GigaPan Imaging

GigaPan technology was developed by the Robotic Institute at Carnegie Mellon University and NASA for the Martian Rover in order to produce high-resolution panoramas. It involves a robotic camera mount on a tripod that enables dozens to hundreds of detailed digital images to be taken in a matrix of rows and columns that can then be stitched together to produce a seamless panoramic image. That combined image can then be explored online by zooming in at close range to a particular spot or navigating around the image with the computer cursor. Clicking on selected snapshots along the bottom of the screen enables the viewer to zoom to a specific place on the GigaPan image of particular interest. These individual snapshots are accompanied by informative text, enhancing the education value of the GigaPan images.

Richard T. Bryant shooting a GigaPan at Jubbah.

When archaeologists study hundreds of petroglyphs in a remote area, there are many advantages to having a GigaPan record. Prior to the GigaPan technology, the standard means of recording petroglyphs was extremely time-consuming onsite and involved a combination of large quantities of individual photos, illustrations and plans of complex scenes. GigaPan saves time and greatly improves our record, which makes our analysis more comprehensive and accurate and, hopefully, our conclusions more reliable. Further, it preserves this detailed record so that most of the analysis can be done at a computer at the home institution. Finally, by posting the images on a Web site, scholars from around the world can do their own studies without having to travel to these remote locations.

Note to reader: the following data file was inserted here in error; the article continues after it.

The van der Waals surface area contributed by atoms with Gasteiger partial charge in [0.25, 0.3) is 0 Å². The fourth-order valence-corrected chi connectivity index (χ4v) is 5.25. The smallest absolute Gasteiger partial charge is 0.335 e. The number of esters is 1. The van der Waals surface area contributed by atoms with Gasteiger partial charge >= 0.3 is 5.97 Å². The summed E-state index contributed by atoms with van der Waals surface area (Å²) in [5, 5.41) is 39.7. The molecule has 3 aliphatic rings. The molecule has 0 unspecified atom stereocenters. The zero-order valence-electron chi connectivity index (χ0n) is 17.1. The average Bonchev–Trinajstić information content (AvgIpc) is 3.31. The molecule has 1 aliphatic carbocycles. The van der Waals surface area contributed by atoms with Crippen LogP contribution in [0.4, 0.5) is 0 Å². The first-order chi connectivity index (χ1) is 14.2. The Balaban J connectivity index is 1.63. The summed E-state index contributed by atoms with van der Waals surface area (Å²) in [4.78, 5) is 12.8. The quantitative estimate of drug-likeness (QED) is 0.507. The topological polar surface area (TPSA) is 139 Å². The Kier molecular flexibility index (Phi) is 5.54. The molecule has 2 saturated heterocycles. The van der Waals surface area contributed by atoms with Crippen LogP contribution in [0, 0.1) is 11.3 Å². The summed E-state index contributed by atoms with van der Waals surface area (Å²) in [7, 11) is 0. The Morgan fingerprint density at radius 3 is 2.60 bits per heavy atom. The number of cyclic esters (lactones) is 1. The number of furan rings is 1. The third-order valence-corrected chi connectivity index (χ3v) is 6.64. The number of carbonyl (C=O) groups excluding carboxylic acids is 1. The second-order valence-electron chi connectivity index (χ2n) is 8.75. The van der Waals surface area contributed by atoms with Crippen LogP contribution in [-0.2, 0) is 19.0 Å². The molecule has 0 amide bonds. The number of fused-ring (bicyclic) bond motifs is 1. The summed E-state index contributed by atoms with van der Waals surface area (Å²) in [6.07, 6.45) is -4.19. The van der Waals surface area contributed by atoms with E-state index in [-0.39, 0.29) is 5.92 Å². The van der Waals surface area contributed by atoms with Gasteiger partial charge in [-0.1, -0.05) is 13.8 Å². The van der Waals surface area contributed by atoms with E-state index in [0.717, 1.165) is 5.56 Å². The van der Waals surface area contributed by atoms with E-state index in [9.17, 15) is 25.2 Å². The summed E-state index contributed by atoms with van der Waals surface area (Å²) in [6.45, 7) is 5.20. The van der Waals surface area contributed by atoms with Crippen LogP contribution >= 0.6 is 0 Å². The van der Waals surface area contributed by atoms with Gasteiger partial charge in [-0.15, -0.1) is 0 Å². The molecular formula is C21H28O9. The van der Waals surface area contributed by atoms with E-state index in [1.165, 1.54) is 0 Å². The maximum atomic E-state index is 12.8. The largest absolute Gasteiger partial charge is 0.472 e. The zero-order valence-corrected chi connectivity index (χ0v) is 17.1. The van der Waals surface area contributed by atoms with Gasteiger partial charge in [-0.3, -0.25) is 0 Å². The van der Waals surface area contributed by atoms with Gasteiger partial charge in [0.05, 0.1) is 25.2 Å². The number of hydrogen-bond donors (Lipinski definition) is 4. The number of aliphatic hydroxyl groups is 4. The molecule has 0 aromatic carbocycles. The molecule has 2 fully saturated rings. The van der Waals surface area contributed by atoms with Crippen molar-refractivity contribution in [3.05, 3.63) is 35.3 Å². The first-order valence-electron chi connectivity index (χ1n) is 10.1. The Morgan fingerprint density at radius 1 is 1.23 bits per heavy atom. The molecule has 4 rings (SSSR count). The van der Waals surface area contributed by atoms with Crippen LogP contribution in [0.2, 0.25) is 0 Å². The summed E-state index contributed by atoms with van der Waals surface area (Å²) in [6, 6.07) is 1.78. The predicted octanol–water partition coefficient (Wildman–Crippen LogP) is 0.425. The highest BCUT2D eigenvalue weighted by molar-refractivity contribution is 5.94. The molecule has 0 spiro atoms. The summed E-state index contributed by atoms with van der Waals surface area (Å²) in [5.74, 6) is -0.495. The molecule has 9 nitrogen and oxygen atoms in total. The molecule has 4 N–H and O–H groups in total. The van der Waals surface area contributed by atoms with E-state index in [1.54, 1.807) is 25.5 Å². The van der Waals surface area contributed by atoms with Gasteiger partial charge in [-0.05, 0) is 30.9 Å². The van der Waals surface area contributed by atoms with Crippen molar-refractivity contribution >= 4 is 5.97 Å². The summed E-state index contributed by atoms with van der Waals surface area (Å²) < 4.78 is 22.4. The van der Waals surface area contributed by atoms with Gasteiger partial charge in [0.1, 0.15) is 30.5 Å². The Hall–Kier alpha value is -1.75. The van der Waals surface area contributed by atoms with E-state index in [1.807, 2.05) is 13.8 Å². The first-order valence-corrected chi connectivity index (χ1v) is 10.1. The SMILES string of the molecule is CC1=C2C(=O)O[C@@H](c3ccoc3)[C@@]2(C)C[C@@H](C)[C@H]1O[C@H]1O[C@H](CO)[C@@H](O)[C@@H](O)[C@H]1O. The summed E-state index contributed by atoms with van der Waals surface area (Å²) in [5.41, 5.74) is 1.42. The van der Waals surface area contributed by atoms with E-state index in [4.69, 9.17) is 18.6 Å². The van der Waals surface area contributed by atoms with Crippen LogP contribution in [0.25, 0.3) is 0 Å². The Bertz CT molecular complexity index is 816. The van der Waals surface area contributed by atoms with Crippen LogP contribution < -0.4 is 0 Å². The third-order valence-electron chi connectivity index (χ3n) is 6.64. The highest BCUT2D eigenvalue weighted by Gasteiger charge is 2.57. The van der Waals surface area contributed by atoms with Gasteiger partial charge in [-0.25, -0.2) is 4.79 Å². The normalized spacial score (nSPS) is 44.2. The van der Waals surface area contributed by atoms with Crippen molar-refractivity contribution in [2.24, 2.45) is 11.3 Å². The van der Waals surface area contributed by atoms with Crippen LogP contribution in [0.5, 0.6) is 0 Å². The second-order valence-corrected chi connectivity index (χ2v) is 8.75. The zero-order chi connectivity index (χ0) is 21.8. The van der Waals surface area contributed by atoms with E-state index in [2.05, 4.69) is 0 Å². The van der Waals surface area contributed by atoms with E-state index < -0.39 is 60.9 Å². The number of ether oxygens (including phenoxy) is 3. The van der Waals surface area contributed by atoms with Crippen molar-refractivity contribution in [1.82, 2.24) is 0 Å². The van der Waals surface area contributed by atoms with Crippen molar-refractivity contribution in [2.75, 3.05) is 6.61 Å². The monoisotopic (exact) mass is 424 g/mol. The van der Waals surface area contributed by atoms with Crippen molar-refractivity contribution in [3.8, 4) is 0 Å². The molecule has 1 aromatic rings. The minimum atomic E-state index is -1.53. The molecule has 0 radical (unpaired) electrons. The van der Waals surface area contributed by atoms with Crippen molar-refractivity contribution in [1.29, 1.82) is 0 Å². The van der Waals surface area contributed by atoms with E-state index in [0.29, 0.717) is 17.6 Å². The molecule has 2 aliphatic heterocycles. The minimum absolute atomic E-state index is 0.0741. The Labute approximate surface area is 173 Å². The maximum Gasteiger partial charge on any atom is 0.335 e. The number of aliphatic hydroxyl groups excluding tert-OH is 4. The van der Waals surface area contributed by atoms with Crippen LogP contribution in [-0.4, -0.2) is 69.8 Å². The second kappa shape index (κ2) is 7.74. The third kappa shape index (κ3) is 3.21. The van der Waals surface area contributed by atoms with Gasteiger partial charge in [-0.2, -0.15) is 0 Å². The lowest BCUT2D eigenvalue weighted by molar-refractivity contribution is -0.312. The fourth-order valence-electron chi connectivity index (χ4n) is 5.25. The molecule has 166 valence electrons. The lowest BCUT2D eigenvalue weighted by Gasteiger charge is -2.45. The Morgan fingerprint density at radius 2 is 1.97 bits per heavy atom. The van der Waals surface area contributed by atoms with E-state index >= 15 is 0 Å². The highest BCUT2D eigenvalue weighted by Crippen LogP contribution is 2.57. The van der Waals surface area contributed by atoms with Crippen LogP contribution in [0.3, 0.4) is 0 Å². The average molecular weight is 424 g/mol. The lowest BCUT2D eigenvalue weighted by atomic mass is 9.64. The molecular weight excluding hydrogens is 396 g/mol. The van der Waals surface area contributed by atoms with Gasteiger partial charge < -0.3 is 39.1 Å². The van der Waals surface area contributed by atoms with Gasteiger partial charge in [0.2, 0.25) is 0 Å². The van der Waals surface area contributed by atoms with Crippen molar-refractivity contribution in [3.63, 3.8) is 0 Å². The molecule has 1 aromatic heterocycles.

GigaPan allows the archaeologists to understand the geological setting chosen by the ancient artists, which in turn reveals something of their habitat and the places they regarded as important, either for occupation or ceremonial functions. Of course, climate change means that their environment could have looked considerably different than it does today, particularly during the Wet Phase, but the rock formations were basically the same.

Those who study petroglyphs understand that it can sometimes be difficult to return back to the exact location where the photographed image was, but by combining GPS coordinates with GigaPan panoramas, return visits are greatly simplified. Utilizing a combination of GigaPan and Google Earth images of the locality makes it that much simpler to drive immediately back to the point of origin for a particular petroglyph panel, saving precious time that is better spent discovering additional localities, or focusing on the ones already known.

The most obvious advantage of the GigaPan technology is one that many disciplines share in common. That is, the variable scaling of information: the ability to zoom from large-scale images down to minute details. Without GigaPan, the archaeologist is forced to take lots of images: some wide angle, some normal, some close-up. If there are dozens of individual figures in a given panel, how can he or she capture all that information in a timely fashion? Wide-angle shots usually have a number of images that are not in focus, or are poorly lit, plus it is difficult to see the details. Individual close-ups may be difficult to map in when you go back home and want to relate them to each other. GigaPan gives you the overview and the details, and they are linked spatially. By zooming in on a cliff face at an intermediate level, the viewer can study a scene with multiple figures in order to understand the meaning behind it and the actions taking place. An extreme close-up allows the viewer to look at how individual figures were manufactured and whether one figure overlays an earlier one.